Wiley
Wiley.com
Print this page Share

A Companion to the Worlds of the Renaissance

Guido Ruggiero (Editor)
ISBN: 978-1-4051-5783-4
574 pages
October 2006, Wiley-Blackwell
A Companion to the Worlds of the Renaissance (1405157836) cover image

Description

This volume brings together some of the most exciting renaissance scholars to suggest new ways of thinking about the period and to set a new series of agendas for Renaissance scholarship.

  • Overturns the idea that it was a period of European cultural triumph and highlights the negative as well as the positive.
  • Looks at the Renaissance from a world, as opposed to just European, perspective.
  • Views the Renaissance from perspectives other than just the cultural elite.
  • Gender, sex, violence, and cultural history are integrated into the analysis.
See More

Table of Contents

Notes on Contributors viii

Introduction: Renaissance Dreaming: In Search of a Paradigm 1
Guido Rumiero

PART I THE COURSE of RENAISSANCEE EVENTS 21

1 The Italian Renaissance 23
Gene Brucker

2 The European Renaissance 39
Randolph Starn

3 The Renaissance and the Middle East 55
Linda T. Darling

4 The Renaissance World from the West 70
Matthew Restall

5 The Historical Geography of the Renaissance 88
Peter Burke

PART 11 THE WORLDS AND WAYS OF POWER 105

6 Governments and Bureaucracies 107
Edward Muir

7 Honor, Law, and Custom in Renaissance Europe 124
James R. Farr

8 Violence and its Control in the Late Renaissance: An Italian Model 139
Gregory Hanlon

9 Manners, Courts, and Civility 156
Robert Muchembled

10 Family and Clan in the Renaissance World 173
Joanne M. Feeraro

11 Gender 188
Elissa B. Weaver

12 The Myth of Renaissance Individualism 208
John Jeffiies Martin

PART I11 SOCIAL AND ECONOMIC WORLDS 225

13 Social Hierarchies: The Upper Classes 227
Matthew Ester

14 Social Hierarchies: The Lower Classes 243
James S. Amelang

15 Tools for the Development of the European Economy 259
Karl Appuhn

16 Economic Encounters and the First Stages of a World Economy 279
John A. Marino

PART IV CULTURAL WORLDS 297

17 The Subcultures of the Renaissance World 299
David C. Gentilcore

18 High Culture 316
Ingrid D. Rowland

19 Religious Cultures 333
R. Po-chia Hsia

20 Art 349
Loren Partridge

21 Literature 366
James Grantham Turner

22 Political Ideas 384
John M. Najemy

23 The Scientific Renaissance 403
William Eamon

PART V ANTI-WORLDS 425

24 Plague, Disease, and Hunger 427
Mary Lindemann

25 Renaissance Bogeymen: The Necessary Monsters of the Age 444
Linda Woodbridge

26 Violence and Warfare in the Renaissance World 460
Thomas F. Arnold

27 Witchcraft and Magic 475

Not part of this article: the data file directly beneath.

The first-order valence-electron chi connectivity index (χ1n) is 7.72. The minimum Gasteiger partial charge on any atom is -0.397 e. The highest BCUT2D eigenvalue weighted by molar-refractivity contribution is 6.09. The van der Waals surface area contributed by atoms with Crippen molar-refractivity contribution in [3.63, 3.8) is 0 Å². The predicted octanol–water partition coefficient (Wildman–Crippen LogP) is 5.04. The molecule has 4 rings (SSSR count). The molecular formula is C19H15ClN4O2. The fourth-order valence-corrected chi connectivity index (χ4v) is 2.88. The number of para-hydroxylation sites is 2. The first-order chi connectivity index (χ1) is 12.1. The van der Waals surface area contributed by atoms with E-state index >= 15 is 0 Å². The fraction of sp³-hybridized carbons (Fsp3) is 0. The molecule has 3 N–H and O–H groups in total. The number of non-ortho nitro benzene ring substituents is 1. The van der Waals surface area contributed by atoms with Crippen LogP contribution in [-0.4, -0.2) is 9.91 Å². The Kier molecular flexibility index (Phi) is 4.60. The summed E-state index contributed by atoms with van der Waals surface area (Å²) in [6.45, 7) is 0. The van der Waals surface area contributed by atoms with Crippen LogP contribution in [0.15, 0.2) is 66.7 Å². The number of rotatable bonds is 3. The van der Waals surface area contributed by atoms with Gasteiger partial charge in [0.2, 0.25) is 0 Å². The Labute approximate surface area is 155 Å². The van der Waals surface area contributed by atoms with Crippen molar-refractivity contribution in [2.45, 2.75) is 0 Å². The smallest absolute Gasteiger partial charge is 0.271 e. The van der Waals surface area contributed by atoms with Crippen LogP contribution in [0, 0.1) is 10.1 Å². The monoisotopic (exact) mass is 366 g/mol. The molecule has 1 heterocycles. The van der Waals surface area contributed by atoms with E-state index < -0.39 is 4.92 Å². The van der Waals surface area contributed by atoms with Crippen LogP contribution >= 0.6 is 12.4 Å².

Guido Ruggiero

28 The Illicit Worlds of the Renaissance 491
Ian Frederick Moulton

Consolidated Bibliography 506

Index 543

See More

Author Information

Guido Ruggiero is Professor and Chair of the History Department at the University of Miami. His previous publications include Binding Passions: Tales of Magic Marriage and Power at the End of the Renaissance (1993), The Boundaries of Eros: Sex Crime and Sexuality in Renaissance Venice (1985), and Violence in Early Renaissance Venice (1980). He has also edited two series of books: Studies in the History of Sexuality and Selections from Quaderni Storici.
See More

The Wiley Advantage


  • A collection from some of the most original Renaissance scholars, suggesting new ways of thinking about the period.

  • Overturns the idea that it was a period of European cultural triumph and highlights the negative as well as the positive.

  • Looks at the Renaissance from a world, as opposed to just European, perspective.

  • Views the Renaissance from perspectives other than just the cultural elite.

  • Gender, sex, violence, and cultural history are integrated into the analysis.
See More

Reviews

"This volume would be a useful tool in an academic library providing students of the period with a valuable source of both traditional and new thought on the Renaissance world. The essays are involved and need to be considered in some detail to fully appreciate the scholarly thought. Perhaps most useful as a stepping-stone to further study, it is an excellent volume that deserves shelf space in all non-specialist academic libraries and libraries that serve history lovers." Louise Ellis-Barrett, Assistant Librarian, Dulwich College, London <!--end-->

"This companion sets new agendas for research and explores some refreshing ways of thinking about the Renaissance. Contributors include scholars from many disciplines. Recommended for scholars, researchers, upper-division under-graduates and graduates students" Choice

"This most impressive volume deserves considerable praise. The editor, in his helpful and wide-ranging introduction, ensures a fascinating and valuable volume." Journal of European Studies

"This Companion (with notes, and a rich composite bibliography) is strongest on social history and literature, as well as for historical insights and literary merits" History Today

"The articles are not simply factual summaries: they all have their own arguments, and many of them suggest places where the present state of knowledge is inadequate, so that the book is rich in suggestions for further research.... Ruggiero asks his readers to "applaud if you have enjoyed our performance"; yes, it is greatly enjoyable." John Considine, University of Alberta

See More

Related Titles

Back to Top